Researchers Warn of Malicious Container Escape Vulnerability

A new vulnerability in the core runc container code could potentially enable a malicious container to get access to the host operating system. Major vendors and cloud providers are already pushing out patches, but there are other things users can do to limit risk.

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A new serious vulnerability in container technology was publicly reported on Feb. 11, one that could potentially enable an attacker to gain unauthorized access to the host operating system.

Container technology led by the Docker engine has become increasingly popular in recent years as a way to build and deploy applications into isolated segments, on top of a server operating system. At the core of the modern container technology stack is a low-level component known as runc, which spawns and runs containers. The new CVE-2019-5736 vulnerability is a flaw in runc that could enable a malicious container to escape the confines of its isolated process segment.

"The vulnerability allows a malicious container to (with minimal user interaction) overwrite the host runc binary and thus gain root-level code execution on the host," Aleksa Sarai, senior software engineer at SUSE, wrote in an advisory.

With containers, the running container application is supposed to be isolated from underlying operating system. With the CVE-2019-5736 vulnerability, an attacker could potentially get access to the underlying operating system, putting all the containers that run on the host, as well as the host itself, at risk.

There are other reasons why a malicious container could escape isolation. These include privilege misconfiguration, which was the case with the Play-With-Docker in an issue disclosed by CyberArk on Jan. 14.

CVE-2019-5736 Patches

A patch has been made publicly available in the upstream runc project and multiple vendors and cloud providers are currently pushing the updates where necessary.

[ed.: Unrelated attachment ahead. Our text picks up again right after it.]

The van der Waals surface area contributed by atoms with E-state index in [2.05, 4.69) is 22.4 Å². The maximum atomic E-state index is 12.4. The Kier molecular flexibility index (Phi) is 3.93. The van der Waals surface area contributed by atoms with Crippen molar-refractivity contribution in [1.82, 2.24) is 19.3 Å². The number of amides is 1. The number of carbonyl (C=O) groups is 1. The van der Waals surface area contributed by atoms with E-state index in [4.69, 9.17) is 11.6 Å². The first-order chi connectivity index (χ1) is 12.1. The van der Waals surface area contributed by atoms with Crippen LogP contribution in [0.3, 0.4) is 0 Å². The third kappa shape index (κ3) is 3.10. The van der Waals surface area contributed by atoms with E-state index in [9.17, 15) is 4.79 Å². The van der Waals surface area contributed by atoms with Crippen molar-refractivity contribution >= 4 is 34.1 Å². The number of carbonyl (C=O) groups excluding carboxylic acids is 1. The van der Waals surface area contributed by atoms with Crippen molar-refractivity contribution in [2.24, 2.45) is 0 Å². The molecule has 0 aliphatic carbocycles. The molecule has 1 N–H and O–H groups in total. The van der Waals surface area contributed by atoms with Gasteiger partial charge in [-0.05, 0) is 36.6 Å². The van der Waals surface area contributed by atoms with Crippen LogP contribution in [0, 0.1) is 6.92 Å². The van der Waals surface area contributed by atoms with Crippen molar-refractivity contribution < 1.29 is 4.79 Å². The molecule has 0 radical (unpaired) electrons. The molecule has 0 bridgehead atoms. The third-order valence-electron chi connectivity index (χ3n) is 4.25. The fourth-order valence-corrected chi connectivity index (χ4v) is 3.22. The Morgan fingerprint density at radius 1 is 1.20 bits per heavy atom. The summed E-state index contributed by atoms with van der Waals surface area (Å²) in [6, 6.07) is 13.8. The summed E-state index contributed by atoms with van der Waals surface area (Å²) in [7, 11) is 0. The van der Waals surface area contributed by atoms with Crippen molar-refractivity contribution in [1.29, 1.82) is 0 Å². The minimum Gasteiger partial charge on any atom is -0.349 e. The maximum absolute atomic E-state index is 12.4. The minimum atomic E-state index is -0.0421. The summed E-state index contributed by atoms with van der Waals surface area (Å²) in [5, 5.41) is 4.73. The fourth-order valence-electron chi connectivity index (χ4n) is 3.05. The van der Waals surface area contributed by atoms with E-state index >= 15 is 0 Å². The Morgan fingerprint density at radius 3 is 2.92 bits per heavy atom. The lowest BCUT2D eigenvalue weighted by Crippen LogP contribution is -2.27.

Google noted in advisory that Google Kubernetes Engine (GKE) Ubuntu nodes are impacted by the CVE-2019-5736 vulnerability. Other GKE nodes that are not running are Ubuntu are not impacted by the flaw.

Multiple services at Amazon Web Services (AWS) are impacted by CVE-2019-5736, as AWS uses containers and runc extensively thoughout its cloud infrastructure. Among the impacted services are Amazon Linux, Amazon Elastic Container Service (ECS), Elastic Container Service for Kubernetes (EKS), AWS Fargate, IoT Greengrass, AWS Batch, Elastic Beanstalk, Cloud9, Sagemaker, RoboMaker and the Deep Learning AMI.

AWS has provided full details in its advisory to assist users on updating the impacted components to mitigate the risk from the flaw.

Across container vendors, updates are also being issued. Red Hat has advised its customers to update to help minimize risk, though the Linux vendor is also emphasizing that there are also other mitigating controls that users already have in place. Red Hat makes use of SELinux (Security Enhanced Linux) which provides additional layers of access controls for a given process or application.

"This vulnerability is mitigated by the use of SELinux in targeted enforcing mode, which completely prevents this vulnerability from being exploited," Red Hat notes in its advisory. "The default for SELinux on Red Hat Enterprise Linux 7 is targeted enforcing mode."

One of the other ways that security experts commonly recommend to help secure containers is with the use of a virtual machine. By running a container engine inside of a VM, there is an additional layer of isolation between an application and a host operating system. Scott McCarty, principal product manager, Containers at Red Hat told eWEEK that using VMs could potentially mitigate the impact of CVE-2019-5736, but only to an extent. 

"This CVE would not permit malicious code from breaking out of the OpenShift node in the Virtual Machine," McCarty said. "But any number of containers could be scheduled on the host at any given time, because that's how Kubernetes works, if nodes die, it reschedules them."

As such, McCarty added that even if malicious code couldn't break out, Kubernetes might send good code in that would then "catch on fire."

"SELinux is still the best tool to mitigate at the host level," he said.

Sean Michael Kerner is a senior editor at eWEEK and InternetNews.com. Follow him on Twitter @TechJournalist.

Sean Michael Kerner

Sean Michael Kerner

Sean Michael Kerner is an Internet consultant, strategist, and contributor to several leading IT business web sites.